BioMed Research Intl.     Open Access   (Followers: 4, SJR: 0.935, CiteScore: 3)
Biotechnology Research Intl.     Open Access   (Followers: 1)
Bone Marrow Research     Open Access   (Followers: 2, SJR: 0.531, CiteScore: 1)
Canadian J. of Gastroenterology & Hepatology     Open Access   (Followers: 5, SJR: 0.867, CiteScore: 1)
Canadian J. of Infectious Diseases and Medical Microbiology     Open Access   (Followers: 6, SJR: 0.548, CiteScore: 1)
Canadian Respiratory J.     Open Access   (Followers: 1, SJR: 0.474, CiteScore: 1)
Cardiology Research and Practice     Open Access   (Followers: 10, SJR: 1.237, CiteScore: 4)
Cardiovascular Therapeutics     Open Access   (Followers: 1, SJR: 1.075, CiteScore: 2)
Case Reports in Anesthesiology     Open Access   (Followers: 11)
Case Reports in Cardiology     Open Access   (Followers: 7, SJR: 0.219, CiteScore: 0)
Case Reports in Critical Care     Open Access   (Followers: 12)
Case Reports in Dentistry     Open Access   (Followers: 7, SJR: 0.229, CiteScore: 0)
Case Reports in Dermatological Medicine     Open Access   (Followers: 2)
Case Reports in Emergency Medicine     Open Access   (Followers: 15)
Case Reports in Endocrinology     Open Access   (Followers: 2, SJR: 0.209, CiteScore: 1)
Case Reports in Gastrointestinal Medicine     Open Access   (Followers: 2)
Case Reports in Genetics     Open Access   (Followers: 2)
Case Reports in Hematology     Open Access   (Followers: 8)
Case Reports in Hepatology     Open Access   (Followers: 1)
Case Reports in Immunology     Open Access   (Followers: 6)
Case Reports in Infectious Diseases     Open Access   (Followers: 5)
Case Reports in Medicine     Open Access   (Followers: 2)
Case Reports in Nephrology     Open Access   (Followers: 5)
Case Reports in Neurological Medicine     Open Access   (Followers: 1)
Case Reports in Obstetrics and Gynecology     Open Access   (Followers: 10)
Case Reports in Oncological Medicine     Open Access   (Followers: 2, SJR: 0.204, CiteScore: 1)
Case Reports in Ophthalmological Medicine     Open Access   (Followers: 3)
Case Reports in Orthopedics     Open Access   (Followers: 6)
Case Reports in Otolaryngology     Open Access   (Followers: 7)
Case Reports in Pathology     Open Access   (Followers: 7)
Case Reports in Pediatrics     Open Access   (Followers: 7)
Case Reports in Psychiatry     Open Access   (Followers: 16)
Case Reports in Pulmonology     Open Access   (Followers: 3)
Case Reports in Radiology     Open Access   (Followers: 11)
Case Reports in Rheumatology     Open Access   (Followers: 8)
Case Reports in Surgery     Open Access   (Followers: 12)
Case Reports in Transplantation     Open Access  
Case Reports in Urology     Open Access   (Followers: 11)
Case Reports in Vascular Medicine     Open Access  
Case Reports in Veterinary Medicine     Open Access   (Followers: 5)
Child Development Research     Open Access   (Followers: 19, SJR: 0.144, CiteScore: 0)
Chinese J. of Engineering     Open Access   (Followers: 2, SJR: 0.114, CiteScore: 0)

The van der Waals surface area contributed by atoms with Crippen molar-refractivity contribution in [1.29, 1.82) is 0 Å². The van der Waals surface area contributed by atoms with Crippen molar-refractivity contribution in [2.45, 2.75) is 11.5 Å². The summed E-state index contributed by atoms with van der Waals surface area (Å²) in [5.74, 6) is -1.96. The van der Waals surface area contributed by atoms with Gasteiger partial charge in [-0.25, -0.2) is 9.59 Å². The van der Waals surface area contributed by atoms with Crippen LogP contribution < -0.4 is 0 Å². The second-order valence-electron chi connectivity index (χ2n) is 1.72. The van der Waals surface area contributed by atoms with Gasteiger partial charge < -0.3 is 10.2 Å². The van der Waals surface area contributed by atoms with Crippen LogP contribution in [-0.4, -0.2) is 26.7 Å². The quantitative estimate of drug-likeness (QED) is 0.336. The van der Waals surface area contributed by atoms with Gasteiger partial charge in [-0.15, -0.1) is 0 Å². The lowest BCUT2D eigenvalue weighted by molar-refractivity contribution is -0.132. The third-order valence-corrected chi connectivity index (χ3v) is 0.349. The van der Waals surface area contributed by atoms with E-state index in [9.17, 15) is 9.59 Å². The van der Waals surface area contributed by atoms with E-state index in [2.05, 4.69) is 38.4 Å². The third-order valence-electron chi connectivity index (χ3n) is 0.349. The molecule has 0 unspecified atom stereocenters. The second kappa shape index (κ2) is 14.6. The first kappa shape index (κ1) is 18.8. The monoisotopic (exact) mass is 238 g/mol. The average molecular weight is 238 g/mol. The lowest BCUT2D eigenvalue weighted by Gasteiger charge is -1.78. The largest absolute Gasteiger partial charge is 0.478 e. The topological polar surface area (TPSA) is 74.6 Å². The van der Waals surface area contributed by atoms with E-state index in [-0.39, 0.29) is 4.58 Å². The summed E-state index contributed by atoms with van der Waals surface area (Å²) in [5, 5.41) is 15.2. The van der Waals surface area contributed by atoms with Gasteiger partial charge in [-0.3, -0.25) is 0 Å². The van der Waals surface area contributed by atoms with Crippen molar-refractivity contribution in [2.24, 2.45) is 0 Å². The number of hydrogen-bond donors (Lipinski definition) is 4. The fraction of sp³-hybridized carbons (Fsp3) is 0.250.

Chinese J. of Mathematics     Open Access  
Chromatography Research Intl.     Open Access   (Followers: 5)
Complexity     Hybrid Journal   (Followers: 6, SJR: 0.531, CiteScore: 2)
Computational and Mathematical Methods in Medicine     Open Access   (Followers: 2, SJR: 0.403, CiteScore: 1)
Computational Intelligence and Neuroscience     Open Access   (Followers: 13, SJR: 0.326, CiteScore: 1)
Contrast Media & Molecular Imaging     Open Access   (Followers: 3, SJR: 0.842, CiteScore: 3)
Critical Care Research and Practice     Open Access   (Followers: 12, SJR: 0.499, CiteScore: 1)
Current Gerontology and Geriatrics Research     Open Access   (Followers: 10, SJR: 0.512, CiteScore: 2)
Depression Research and Treatment     Open Access   (Followers: 16, SJR: 0.816, CiteScore: 2)
Dermatology Research and Practice     Open Access   (Followers: 3, SJR: 0.806, CiteScore: 2)
Diagnostic and Therapeutic Endoscopy     Open Access   (SJR: 0.201, CiteScore: 1)
Discrete Dynamics in Nature and Society     Open Access   (Followers: 5, SJR: 0.279, CiteScore: 1)
Disease Markers     Open Access   (Followers: 1, SJR: 0.9, CiteScore: 2)
Economics Research Intl.     Open Access   (Followers: 1)
Education Research Intl.     Open Access   (Followers: 19)
Emergency Medicine Intl.     Open Access   (Followers: 10, SJR: 0.298, CiteScore: 1)
Enzyme Research     Open Access   (Followers: 5, SJR: 0.653, CiteScore: 3)
Evidence-based Complementary and Alternative Medicine     Open Access   (Followers: 25, SJR: 0.683, CiteScore: 2)
Game Theory     Open Access   (Followers: 1)
Gastroenterology Research and Practice     Open Access   (Followers: 2, SJR: 0.768, CiteScore: 2)
Genetics Research Intl.     Open Access   (Followers: 1, SJR: 0.61, CiteScore: 2)
Geofluids     Open Access   (Followers: 5, SJR: 0.952, CiteScore: 2)
Hepatitis Research and Treatment     Open Access   (Followers: 6, SJR: 0.389, CiteScore: 2)
Heteroatom Chemistry     Open Access   (Followers: 3, SJR: 0.333, CiteScore: 1)
HPB Surgery     Open Access   (Followers: 7, SJR: 0.824, CiteScore: 2)
Infectious Diseases in Obstetrics and Gynecology     Open Access   (Followers: 5, SJR: 1.27, CiteScore: 2)
Interdisciplinary Perspectives on Infectious Diseases     Open Access   (Followers: 1, SJR: 0.627, CiteScore: 2)
Intl. J. of Aerospace Engineering     Open Access   (Followers: 75, SJR: 0.232, CiteScore: 1)